The Jawbone has a striking design--in fact, it recently was featured in an exhibition at the San Francisco Museum of Modern Art. The basic form factor consists of two rectangles connected to the phone jack and each other by a thick wire. The first rectangle holds the ear loop, the earpiece, the microphones, and the voice-activity sensor (see below). Measuring 2 by 0.7 inches and outfitted in sleek silver, it has a highly flexible ear loop that swivels effortlessly for use on both ears and a smooth earpiece that protrudes only slightly into the ear. The overall result was an extremely comfortable fit, and the Jawbone slides on and off with ease.
The second rectangle holds the belt clip and the user-friendly control buttons. Slightly larger at 2 by 0.8 inches, it's styled in the same silver and has a ring-shaped light that glows green when the headset is activated and red when a call is on mute. A power switch turns the headset on and off, and an action button mutes calls on Motorola phones and answers and ends calls on Sony Ericsson and Nokia handsets. We had small complaints with the cord and the phone jack, however. While the cord is exceptionally strong, it's stiff and difficult to wrap up for traveling (a small bag is included). It was also quite long, which made the overall setup a bit cumbersome when on the go. Also, the fit of the phone plug was loose. We had to check it a couple of times while on a call to make sure it was secure.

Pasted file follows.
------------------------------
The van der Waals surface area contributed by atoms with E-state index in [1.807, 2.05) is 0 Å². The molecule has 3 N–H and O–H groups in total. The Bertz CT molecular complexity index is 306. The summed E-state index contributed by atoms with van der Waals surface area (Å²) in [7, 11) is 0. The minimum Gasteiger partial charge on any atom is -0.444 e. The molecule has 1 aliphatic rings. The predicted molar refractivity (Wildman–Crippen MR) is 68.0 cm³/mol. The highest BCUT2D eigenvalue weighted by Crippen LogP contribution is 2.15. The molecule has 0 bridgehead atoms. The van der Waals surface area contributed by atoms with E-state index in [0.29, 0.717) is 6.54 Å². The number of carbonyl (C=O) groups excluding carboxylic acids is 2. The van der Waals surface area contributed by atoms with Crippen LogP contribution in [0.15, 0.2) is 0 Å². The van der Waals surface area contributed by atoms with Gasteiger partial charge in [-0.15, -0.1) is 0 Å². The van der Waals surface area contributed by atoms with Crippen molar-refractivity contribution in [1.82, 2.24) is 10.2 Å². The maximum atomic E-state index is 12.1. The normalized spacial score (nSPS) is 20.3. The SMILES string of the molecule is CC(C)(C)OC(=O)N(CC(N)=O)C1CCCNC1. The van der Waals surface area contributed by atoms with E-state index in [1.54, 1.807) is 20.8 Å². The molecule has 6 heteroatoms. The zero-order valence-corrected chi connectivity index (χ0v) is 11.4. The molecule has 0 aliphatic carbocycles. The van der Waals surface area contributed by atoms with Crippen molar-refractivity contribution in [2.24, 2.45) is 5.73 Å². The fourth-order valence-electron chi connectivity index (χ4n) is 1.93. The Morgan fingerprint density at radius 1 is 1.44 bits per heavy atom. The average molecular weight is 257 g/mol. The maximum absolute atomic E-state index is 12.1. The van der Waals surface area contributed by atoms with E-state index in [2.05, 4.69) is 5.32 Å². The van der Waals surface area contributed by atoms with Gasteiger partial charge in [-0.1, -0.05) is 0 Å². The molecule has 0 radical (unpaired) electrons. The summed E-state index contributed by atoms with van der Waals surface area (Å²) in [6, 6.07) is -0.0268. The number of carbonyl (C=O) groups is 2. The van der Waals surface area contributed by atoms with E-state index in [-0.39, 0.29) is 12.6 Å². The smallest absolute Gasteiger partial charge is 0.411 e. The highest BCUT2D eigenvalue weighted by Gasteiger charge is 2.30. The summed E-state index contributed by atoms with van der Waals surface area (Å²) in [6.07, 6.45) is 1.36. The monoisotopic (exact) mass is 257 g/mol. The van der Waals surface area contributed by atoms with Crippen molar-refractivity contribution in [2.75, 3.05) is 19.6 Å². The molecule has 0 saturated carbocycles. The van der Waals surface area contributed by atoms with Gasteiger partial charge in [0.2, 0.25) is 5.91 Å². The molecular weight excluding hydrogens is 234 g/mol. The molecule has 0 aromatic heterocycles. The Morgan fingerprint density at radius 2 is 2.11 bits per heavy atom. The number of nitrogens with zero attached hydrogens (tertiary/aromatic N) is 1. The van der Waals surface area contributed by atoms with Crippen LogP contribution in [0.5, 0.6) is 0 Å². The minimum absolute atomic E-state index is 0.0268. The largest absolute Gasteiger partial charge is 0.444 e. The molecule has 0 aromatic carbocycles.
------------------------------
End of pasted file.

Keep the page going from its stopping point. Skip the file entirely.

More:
While we like the style, the Jawbone's real attraction is its excellent sound quality. Using an adaptive sound technology developed at Lawrence Livermore Labs, the headset incorporates two microphones and a unique voice-activity sensor. When placed against the cheek, the sensor actually detects the vibrations produced by speech, rather than picking up the sound from your mouth. When we tested the Jawbone using a Motorola V600, the effect was immediately noticeable. Callers said we sounded crystal clear, and we heard similar comments when we loaned the headset out to other users. Be aware that there's no volume control on the headset so you must make any adjustments on your phone.
But that's not all. The Jawbone also uses adaptive microphones that capture and cancel out background noise, so incoming audio also is enhanced and adjusts to the varying noise levels for your location. We tested the Jawbone in a quiet room and on a busy street corner, and it performed well. We had no trouble hearing our callers in either situation, and they reported that they could hear almost none of the background noise when we were on the street. The noise-canceling feature does require power, however. Instead of running off an integrated battery, the Jawbone pulls power from your cell phone. Aliph promises that the headset draws only about 15 percent of your battery life, but if you often use the headset, you should frequently charge your phone just to be safe. In our tests, we didn't see any real impact on our V600's battery life.